WARNING — DISTRESSING IMAGES: Watching footage of a swimmer expertly riding a small pilot whale by clutching its fin, you’d be forgiven for thinking he’s part of a tourist show. But 58 seconds after he jumps on the animal's back, his colleagues shove a metal spike into its spine and butcher the animal. The water runs red with blood.
Europe’s annual whale slaughter off the Faroe Islands is gruesome to watch. The footage shared with Yahoo News Australia is from May 8, 2023, but the grindadráp is a tradition that dates back hundreds of years.
Holding the camera was Samuel Rostol, a Norwegian-born activist. He works with Sea Shepherd UK, an organisation that is actively working to get the hunt banned. Mr Rostol has witnessed around 10 hunts, including the butchering of 100 bottlenose dolphins in 2022.
“In front of us, 100 bodies of an animal whose sibling affected my childhood so strongly — Flipper — were being pulled out of the water and slapped down on the harbour to be cut open and butchered," he told Yahoo News Australia. “The scene was absurd as their deaths were unnecessary.”
In 2021, an entire mega-pod was herded into shore and 1,423 dolphins were killed.
Faroese argue they're being unfairly targeted
But while seeing enigmatic species cut to pieces is hard to see, Bjarni Mikkelsen a marine mammal biologist and Faroe Islands native believes his community’s traditions are being unfairly targeted.
He argues the grindadráp is no less bloody than what occurs in abattoirs across mainland Europe, the United States or Australia. "It's much easier to hide what's happening in your own backyard, just by pointing to others," he said.
Mr Mikkelsen said most Faroese continue to follow old customs, slaughtering their sheep at home, or shooting rabbits on the mountain. He argues taking whales is no different. “It just has to be done in order to get our food. There is no more in it than that... It's very bloody, it's outdoors and we don't hide anything. Because, in my opinion, most of the Faroese are very proud of this practice," he said.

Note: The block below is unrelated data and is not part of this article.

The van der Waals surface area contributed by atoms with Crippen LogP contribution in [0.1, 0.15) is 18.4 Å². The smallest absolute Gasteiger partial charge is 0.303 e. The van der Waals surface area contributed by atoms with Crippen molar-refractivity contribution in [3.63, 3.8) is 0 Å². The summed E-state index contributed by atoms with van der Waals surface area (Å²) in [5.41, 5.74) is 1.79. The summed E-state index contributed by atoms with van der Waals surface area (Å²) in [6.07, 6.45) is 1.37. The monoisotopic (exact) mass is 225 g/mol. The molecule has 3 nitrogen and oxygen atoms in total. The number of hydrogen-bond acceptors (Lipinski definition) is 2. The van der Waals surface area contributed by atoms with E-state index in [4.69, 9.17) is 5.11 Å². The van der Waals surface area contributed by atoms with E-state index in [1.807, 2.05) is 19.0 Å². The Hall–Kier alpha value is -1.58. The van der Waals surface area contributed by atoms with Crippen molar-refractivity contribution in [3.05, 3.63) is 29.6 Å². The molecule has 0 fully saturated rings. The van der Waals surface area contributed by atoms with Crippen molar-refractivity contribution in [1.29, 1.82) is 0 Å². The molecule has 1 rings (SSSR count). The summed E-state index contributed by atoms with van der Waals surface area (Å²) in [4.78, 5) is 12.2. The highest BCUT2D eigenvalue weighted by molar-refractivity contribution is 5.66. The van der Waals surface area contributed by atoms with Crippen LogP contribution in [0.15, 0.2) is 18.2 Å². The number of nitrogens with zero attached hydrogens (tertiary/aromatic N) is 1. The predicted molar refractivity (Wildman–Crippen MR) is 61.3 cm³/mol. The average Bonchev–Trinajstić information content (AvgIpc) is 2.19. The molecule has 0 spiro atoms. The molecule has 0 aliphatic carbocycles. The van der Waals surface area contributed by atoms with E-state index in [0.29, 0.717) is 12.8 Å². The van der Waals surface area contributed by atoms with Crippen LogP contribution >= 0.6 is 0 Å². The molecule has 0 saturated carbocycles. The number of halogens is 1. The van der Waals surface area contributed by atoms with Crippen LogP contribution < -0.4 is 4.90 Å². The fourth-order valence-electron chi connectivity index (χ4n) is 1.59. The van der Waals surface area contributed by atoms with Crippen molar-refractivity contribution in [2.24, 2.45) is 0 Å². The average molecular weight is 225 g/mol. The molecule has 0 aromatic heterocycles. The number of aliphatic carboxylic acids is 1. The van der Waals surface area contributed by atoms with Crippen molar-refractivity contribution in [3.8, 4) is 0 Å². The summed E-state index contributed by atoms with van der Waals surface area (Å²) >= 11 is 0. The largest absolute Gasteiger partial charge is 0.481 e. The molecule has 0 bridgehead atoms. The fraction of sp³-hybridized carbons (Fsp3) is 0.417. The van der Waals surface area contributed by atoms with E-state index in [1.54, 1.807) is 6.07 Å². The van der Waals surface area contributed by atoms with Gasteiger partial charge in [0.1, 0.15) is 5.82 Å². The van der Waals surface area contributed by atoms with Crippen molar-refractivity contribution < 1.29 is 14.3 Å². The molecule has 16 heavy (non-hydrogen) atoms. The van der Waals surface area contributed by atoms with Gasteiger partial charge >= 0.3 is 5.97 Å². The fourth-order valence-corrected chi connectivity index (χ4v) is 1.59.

Are the methods used to kill whales and dolphins cruel?
Despite it being a confronting spectacle to watch, Mr Mikkelson argues killing methods have improved that are “comparable to modern slaughterhouses”.
The hunters now use a large hook to spike the whales through their blowholes and drag towards the shore. Their spinal cord is then severed with a metal lance and their neck is cut to bleed them out. “I don’t know how many millions of sheep are killed in Australia each year, but we kill 600 dolphins on average efficiently,” he said.
While progress has been made, Sea Shepherd UK disputes that the killing methods are acceptable. Its chief operating officer Rob Read notes that modern abattoirs have more oversight from inspectors and they do not kill mammal species in front of each other, as this is known to cause significant stress.
“There’s the unique nature to the grindadráp where that entire pod is killed. So that includes animals of all ages right down to calves. And pregnant females — in many countries doing that is just outright illegal,” he said.
Call for international pressure to end grindadráp
John Hourston from UK-based conservation group Blue Planet Society agrees the grindadráp needs to end, noting the animals killed are ordinarily protected under EU regulations and the world is experiencing biodiversity crisis.
“Why is a rich country, with a dozen supermarkets and a globalised supply chain continuing to harm wildlife in such a cruel way?,” he said.
Mr Hourston is calling on nations like the United States which buy fish from the Faroe Islands to put pressure on its inhabitants. “If they want to get it stopped, they could. It’s really just a question of political will.”
Locals say international pressure won't make them budge, and change will have to come from within.
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